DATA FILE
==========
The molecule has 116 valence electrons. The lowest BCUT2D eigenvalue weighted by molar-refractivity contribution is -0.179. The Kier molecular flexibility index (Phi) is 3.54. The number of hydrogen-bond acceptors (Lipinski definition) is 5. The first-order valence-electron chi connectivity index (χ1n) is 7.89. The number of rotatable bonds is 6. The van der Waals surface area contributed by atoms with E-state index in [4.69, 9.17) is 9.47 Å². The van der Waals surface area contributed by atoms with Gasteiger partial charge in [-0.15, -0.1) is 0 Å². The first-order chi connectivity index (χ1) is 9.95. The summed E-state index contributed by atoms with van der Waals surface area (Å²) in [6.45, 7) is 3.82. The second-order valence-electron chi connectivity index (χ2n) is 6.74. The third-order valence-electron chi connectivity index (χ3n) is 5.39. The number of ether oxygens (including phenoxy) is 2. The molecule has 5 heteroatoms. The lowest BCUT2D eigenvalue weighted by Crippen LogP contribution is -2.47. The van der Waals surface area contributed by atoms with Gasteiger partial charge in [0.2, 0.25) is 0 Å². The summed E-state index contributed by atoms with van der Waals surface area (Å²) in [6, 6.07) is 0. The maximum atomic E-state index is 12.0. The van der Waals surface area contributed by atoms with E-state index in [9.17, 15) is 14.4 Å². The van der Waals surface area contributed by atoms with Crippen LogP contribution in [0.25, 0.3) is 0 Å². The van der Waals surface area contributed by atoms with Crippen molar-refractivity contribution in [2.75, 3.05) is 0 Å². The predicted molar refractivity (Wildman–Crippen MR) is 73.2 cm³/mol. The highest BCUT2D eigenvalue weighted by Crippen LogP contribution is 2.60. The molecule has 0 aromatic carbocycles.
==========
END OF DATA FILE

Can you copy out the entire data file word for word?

The molecule has 116 valence electrons. The lowest BCUT2D eigenvalue weighted by molar-refractivity contribution is -0.179. The Kier molecular flexibility index (Phi) is 3.54. The number of hydrogen-bond acceptors (Lipinski definition) is 5. The first-order valence-electron chi connectivity index (χ1n) is 7.89. The number of rotatable bonds is 6. The van der Waals surface area contributed by atoms with E-state index in [4.69, 9.17) is 9.47 Å². The van der Waals surface area contributed by atoms with Gasteiger partial charge in [-0.15, -0.1) is 0 Å². The first-order chi connectivity index (χ1) is 9.95. The summed E-state index contributed by atoms with van der Waals surface area (Å²) in [6.45, 7) is 3.82. The second-order valence-electron chi connectivity index (χ2n) is 6.74. The third-order valence-electron chi connectivity index (χ3n) is 5.39. The number of ether oxygens (including phenoxy) is 2. The molecule has 5 heteroatoms. The lowest BCUT2D eigenvalue weighted by Crippen LogP contribution is -2.47. The van der Waals surface area contributed by atoms with Gasteiger partial charge in [0.2, 0.25) is 0 Å². The summed E-state index contributed by atoms with van der Waals surface area (Å²) in [6, 6.07) is 0. The maximum atomic E-state index is 12.0. The van der Waals surface area contributed by atoms with E-state index in [9.17, 15) is 14.4 Å². The van der Waals surface area contributed by atoms with Crippen LogP contribution in [0.25, 0.3) is 0 Å². The van der Waals surface area contributed by atoms with Crippen molar-refractivity contribution in [2.75, 3.05) is 0 Å². The predicted molar refractivity (Wildman–Crippen MR) is 73.2 cm³/mol. The highest BCUT2D eigenvalue weighted by Crippen LogP contribution is 2.60. The molecule has 0 aromatic carbocycles.